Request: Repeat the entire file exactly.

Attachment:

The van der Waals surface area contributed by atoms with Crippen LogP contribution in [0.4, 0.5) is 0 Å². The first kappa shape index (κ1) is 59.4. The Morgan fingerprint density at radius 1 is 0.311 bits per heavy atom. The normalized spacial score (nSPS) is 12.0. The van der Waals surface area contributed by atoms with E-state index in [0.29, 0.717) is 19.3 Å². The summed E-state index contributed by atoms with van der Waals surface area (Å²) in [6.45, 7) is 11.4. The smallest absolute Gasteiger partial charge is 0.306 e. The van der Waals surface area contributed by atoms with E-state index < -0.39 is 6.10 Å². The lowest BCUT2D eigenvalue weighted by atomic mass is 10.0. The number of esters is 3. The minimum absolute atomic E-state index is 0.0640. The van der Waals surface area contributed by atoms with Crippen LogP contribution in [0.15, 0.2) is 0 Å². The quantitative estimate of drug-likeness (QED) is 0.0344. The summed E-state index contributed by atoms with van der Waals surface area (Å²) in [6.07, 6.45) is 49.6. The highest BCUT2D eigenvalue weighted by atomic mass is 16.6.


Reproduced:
The van der Waals surface area contributed by atoms with Crippen LogP contribution in [0.4, 0.5) is 0 Å². The first kappa shape index (κ1) is 59.4. The Morgan fingerprint density at radius 1 is 0.311 bits per heavy atom. The normalized spacial score (nSPS) is 12.0. The van der Waals surface area contributed by atoms with E-state index in [0.29, 0.717) is 19.3 Å². The summed E-state index contributed by atoms with van der Waals surface area (Å²) in [6.45, 7) is 11.4. The smallest absolute Gasteiger partial charge is 0.306 e. The van der Waals surface area contributed by atoms with E-state index < -0.39 is 6.10 Å². The lowest BCUT2D eigenvalue weighted by atomic mass is 10.0. The number of esters is 3. The minimum absolute atomic E-state index is 0.0640. The van der Waals surface area contributed by atoms with Crippen LogP contribution in [0.15, 0.2) is 0 Å². The quantitative estimate of drug-likeness (QED) is 0.0344. The summed E-state index contributed by atoms with van der Waals surface area (Å²) in [6.07, 6.45) is 49.6. The highest BCUT2D eigenvalue weighted by atomic mass is 16.6.